【Story】Kitasanriku Factory (Producer of Kita Murasaki Sea Urchins)

【Story】Kitasanriku Factory (Producer of Kita Murasaki Sea Urchins)

💡About Kitasanriku Factory 
The challenge for them at Kitasanriku Factory is after the 2011 Tōhoku Earthquake.

After the Earthquake, they started from a small workshop processing seaweed.
With the support and help of various people And now, 10 years after the earthquake
They have finally reached the entrance of our mission. 

They think that products produced by the people and nature of Kitasanriku have the potential to be highly evaluated in the global market. 

They believe that the value of the Kitasanriku area to be derived all over the world

They are committed to creating the best products with the best ingredients from Kitasanriku.
They aim to create a future in which our products are enthusiastically supported by food lovers around the world.
They aim to create a future where our products are enthusiastically supported by food lovers around the world.

Through food, they will search for the "future of affluence".

The foundation of the future we are aiming for is "marine resources", "communities", and "people".

For the future, they will continue to work on the materialization of sustainable "fishery resources" and "regions" for the future, and on the development of human resources who will be responsible for the future.

Their challenge from now on will be to lead the future of Japan's fisheries industry like a tugboat with a powerful driving force.

President and CEO, Kitasanriku Factory Co.
Yukinori Shitautsubo

💡Sea urchin cultivation system at Kitasanriku Factory
They have cultivated new demand for sea urchins by branding the production area of fresh sea urchins from Kitasanriku (Hirono Uni Farm) and also by innovative processed products such as "UNI & Butter" that expand the eating scene of sea urchins.

However, in the past few years, sea urchin landings have become unstable and are on the decline.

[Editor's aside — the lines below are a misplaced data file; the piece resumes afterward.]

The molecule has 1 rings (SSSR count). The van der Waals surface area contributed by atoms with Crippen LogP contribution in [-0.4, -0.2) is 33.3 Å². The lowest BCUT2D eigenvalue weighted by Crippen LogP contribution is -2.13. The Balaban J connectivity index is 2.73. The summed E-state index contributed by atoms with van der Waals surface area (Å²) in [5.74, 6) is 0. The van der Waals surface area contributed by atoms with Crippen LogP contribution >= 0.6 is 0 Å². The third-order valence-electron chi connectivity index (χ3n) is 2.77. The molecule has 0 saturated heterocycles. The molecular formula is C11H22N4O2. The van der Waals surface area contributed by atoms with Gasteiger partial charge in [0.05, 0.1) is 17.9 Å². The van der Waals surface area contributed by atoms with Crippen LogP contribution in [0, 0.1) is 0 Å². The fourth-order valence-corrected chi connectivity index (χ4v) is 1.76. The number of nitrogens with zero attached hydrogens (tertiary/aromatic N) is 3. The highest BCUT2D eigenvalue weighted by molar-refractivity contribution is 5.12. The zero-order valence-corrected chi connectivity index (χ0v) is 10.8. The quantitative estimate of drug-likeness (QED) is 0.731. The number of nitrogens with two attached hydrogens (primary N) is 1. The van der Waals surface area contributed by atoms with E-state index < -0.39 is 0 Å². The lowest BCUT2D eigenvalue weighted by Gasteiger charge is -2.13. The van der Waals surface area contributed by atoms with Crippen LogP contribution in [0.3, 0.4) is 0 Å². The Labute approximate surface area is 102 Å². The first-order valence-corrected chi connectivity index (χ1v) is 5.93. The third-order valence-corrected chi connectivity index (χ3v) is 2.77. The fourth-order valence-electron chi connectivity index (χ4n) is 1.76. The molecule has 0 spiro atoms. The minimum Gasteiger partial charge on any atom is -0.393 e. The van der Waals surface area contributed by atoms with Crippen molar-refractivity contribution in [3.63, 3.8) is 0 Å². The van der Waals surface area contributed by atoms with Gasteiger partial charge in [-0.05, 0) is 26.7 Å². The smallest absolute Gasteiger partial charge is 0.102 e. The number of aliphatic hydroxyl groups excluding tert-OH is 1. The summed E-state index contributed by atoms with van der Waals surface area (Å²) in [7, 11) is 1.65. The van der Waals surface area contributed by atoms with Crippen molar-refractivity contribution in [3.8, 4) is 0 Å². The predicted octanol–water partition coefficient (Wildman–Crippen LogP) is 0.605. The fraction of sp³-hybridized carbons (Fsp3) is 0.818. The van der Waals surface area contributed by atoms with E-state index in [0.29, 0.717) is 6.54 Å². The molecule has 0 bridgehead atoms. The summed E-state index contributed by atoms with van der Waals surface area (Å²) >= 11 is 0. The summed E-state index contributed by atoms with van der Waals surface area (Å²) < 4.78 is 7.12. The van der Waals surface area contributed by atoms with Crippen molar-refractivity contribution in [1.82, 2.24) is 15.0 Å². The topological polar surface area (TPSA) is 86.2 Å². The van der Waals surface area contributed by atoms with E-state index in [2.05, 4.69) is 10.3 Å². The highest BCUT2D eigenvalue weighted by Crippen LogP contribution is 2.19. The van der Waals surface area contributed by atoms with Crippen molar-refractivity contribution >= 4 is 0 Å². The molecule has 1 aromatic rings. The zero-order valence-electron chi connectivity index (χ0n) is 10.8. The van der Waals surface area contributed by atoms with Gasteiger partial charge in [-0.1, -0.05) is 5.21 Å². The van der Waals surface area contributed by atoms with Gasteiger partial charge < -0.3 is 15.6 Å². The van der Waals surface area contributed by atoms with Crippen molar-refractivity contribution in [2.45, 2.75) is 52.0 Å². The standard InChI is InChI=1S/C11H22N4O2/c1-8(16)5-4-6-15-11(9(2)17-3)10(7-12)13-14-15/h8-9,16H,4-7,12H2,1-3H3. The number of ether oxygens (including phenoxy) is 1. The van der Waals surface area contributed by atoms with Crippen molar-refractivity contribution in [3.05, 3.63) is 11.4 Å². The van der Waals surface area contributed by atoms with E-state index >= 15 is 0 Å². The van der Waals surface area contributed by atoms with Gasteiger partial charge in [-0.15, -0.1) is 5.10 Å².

The quantity of sea urchins is also worsening due to "isoyake" (a phenomenon in which seaweed is depleted and the sea becomes a desert). 
This is not only a problem in Kitasanriku, but also in other sea urchin producing areas in Tohoku, Hokkaido and other parts of Japan, as well as overseas.

There is still a lot of potential in the sea urchin market. 

If they can provide a stable supply of sea urchin that is not affected by weather conditions or poor catches, and if they can ship fresh sea urchin regardless of the season, especially in the winter when luxury foods are in demand, they can further expand the market both domestically and internationally and create year-round employment in the production areas.

The solution to this problem is "sea urchin farming. 

By establishing a method of cultivating high-quality sea urchins that can meet market expectations and ensure stable year-round shipments, they can not only challenge the greater potential of sea urchins themselves, but also adapt the method to other regions in Japan and overseas that are facing similar challenges. They believe that this initiative will follow in the footsteps of our predecessors' "Uni Farm," which was developed to raise natural sea urchins from young urchins without catching all the urchins.

It has been a common belief that sea urchins do not move or eat food in winter, and therefore do not fill up well. However, they have learned through joint research with a research and development team led by Dr. Hiroshi Urawa, Assistant Professor at the Faculty of Fisheries Science, Hokkaido University, that this is only because there is nothing to eat.

To solve this problem, unused biomass such as scraps of unused seaweed, which had been disposed of as industrial waste in kelp fishing along the coast of Hokkaido, was recycled and used as food for sea urchins. 

By feeding it to the sea urchins, it is possible to grow sea urchins with good flesh throughout the year. 
The seaweed originally found in the sea is used as food, so it does not pollute the sea.

Trials began in 2018. They are now expanding our trial sites to Miyagi and Hokkaido, and are in the process of establishing an aquaculture method that can provide fresh sea urchin both in the sea and on land throughout the year. They position this sea urchin cultivation as a "solution" for fishery cooperatives in production areas, and aim to commercialize it as a "sea urchin cultivation system" that can be customized to suit the conditions of production areas and fishery cooperatives in Japan and overseas.


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